In Central Africa, a revolutionary driller is teaching us a lesson about oil

By Mickael Vogel, Director of Strategy, African Energy Chamber

Chad’s rigs count has been surprisingly high for a year now, in a country that produces only about 100,000 bopd. With seven rigs deployed on its territory since September 2018 according to Baker Hughes GE, Chad counts more rigs than most African petroleum provinces. It is more than Angola, sub-Saharan Africa’s second largest producer of oil. It is almost more than Congo, sub-Saharan Africa’s third largest producer. The list continues: it is more than Gabon, Cameroon, or even Equatorial Guinea.

The reason: Chad
is drilling. In efforts to expand exploration and boost domestic production,
the land-locked Central African nation is proving that focusing on basics is a
recipe for success. Drilling efforts have translated in increased production
and oil revenues, despite several industry setbacks.

The recovery of
Chad’s economy and petroleum sector after the recent plunge in oil prices has indeed
not been a smooth journey to say the least. Chad has Africa’s 10th largest proven oil
reserves but its output has been slipping in recent years due to maturing
fields and disruptions caused by the conflict with Boko Haram in the southwest.
Lower commodity prices added another layer of complexity to an already very
intricate situation, and put the economy in jeopardy. Hopes brought by the
renegotiation of the country’s debt with Glencore and the rebound in oil prices
were short lived. In 2019, both ExxonMobil, which produces a fourth of the
country’s oil and Glencore, which represents about 9% of Chad’s production,
announced their intention to sell their assets in the country.

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But as two of its biggest operators prepared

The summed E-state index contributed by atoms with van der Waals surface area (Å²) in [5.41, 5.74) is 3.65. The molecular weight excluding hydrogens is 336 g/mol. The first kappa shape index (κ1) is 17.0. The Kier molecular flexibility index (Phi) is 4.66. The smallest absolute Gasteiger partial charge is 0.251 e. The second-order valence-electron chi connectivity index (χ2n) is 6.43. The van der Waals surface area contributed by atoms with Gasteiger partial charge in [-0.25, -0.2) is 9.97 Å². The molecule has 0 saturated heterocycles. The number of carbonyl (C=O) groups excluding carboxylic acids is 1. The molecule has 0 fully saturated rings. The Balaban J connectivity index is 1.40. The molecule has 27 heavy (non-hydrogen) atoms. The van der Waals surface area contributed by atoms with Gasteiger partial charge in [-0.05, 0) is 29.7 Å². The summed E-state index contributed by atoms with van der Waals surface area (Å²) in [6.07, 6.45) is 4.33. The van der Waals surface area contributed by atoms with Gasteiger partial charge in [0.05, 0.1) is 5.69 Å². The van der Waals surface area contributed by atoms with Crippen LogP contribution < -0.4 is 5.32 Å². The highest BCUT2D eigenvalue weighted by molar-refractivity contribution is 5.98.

their exit, Chad welcomed new ones and did not loose focus on bringing out what
former minister Me Béchir Madit had then called a “second
golden age of oil between the end of 2019 and 2025.” To ensure the growth of its
industry, Chad launched the construction of the mini Rig-Rig refinery in 2017
to address crying domestic shortage of petroleum products, granted several new
fields to the CNPCIC in the Bongor Basin, welcomed new operator United
Hydrocarbons, and renegotiated its debt with commodity trading giant Glencore
in 2018.

As oil prices started rebounding, good news
came along. Taiwan’s Overseas Petroleum and Investment Corporation completed
its exploitation platform and connection pipeline to the Komé centre, while Petrochad developed its Krim-Krim wells. The Société des Hydrocarbures du Tchad (SHT), the
country’s national oil company, also made progress on the development of its
Sedigui field by signing a contract with a Sino-British consortium for the
construction of a gas pipeline, gas treatment facility and gas terminal in

In two months alone, between July 2018 and
September 2018, rigs deployed in Chad went up from only one to seven, according
to Baker Hughes GE. That’s a considerable jump in such a short time, while most
of its neighbours were still dealing with a drilling syndrome. For a year now,
Chad has had more rigs deployed on its territory than most other African
markets, revealing sustained drilling activity which has now translated in
numbers. As drilling activity picked up, production increased, and so did

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According to the latest reports of the Ministry
of Finance and Budget, Chad’s oil production and oil revenues have witnessed
considerable increase in 2019 so far. In the first quarter, oil revenues
increased by over 64% compared to the same period last year, led by an increase
in production by over 18%, most of it due to the CNPCIC, and thanks to a better
foreign exchange rate. The second quarter confirmed the trend. During this
period, oil revenues increased by another 38.6% while oil production increased
by 23%, again led by the CNPCIC which has witnessed a growth of production by
over 45% this year so far. Between January 2019 and June 2019, Chad produced
22,791,749 barrels. On a daily basis, that’s an average of 126,000 bopd, a very
healthy figure for a state whose revenues come at 70% from oil exports.

Improved situation in Chad explains why the
acquisition of ExxonMobil’s 40% stake in the Doba Basin has become a source of
intense bidding and negotiations. It also explains why the country’s economic
forecast are bright. In 2019, the IMG predicts Chad’s economy to grow by 4.5%,
well above the world’s average of 3.3%. When many African oil nations struggle with a slow recovery, Chad reminds us that a successful
energy strategy is a no brainer, and drilling must be a part of it.

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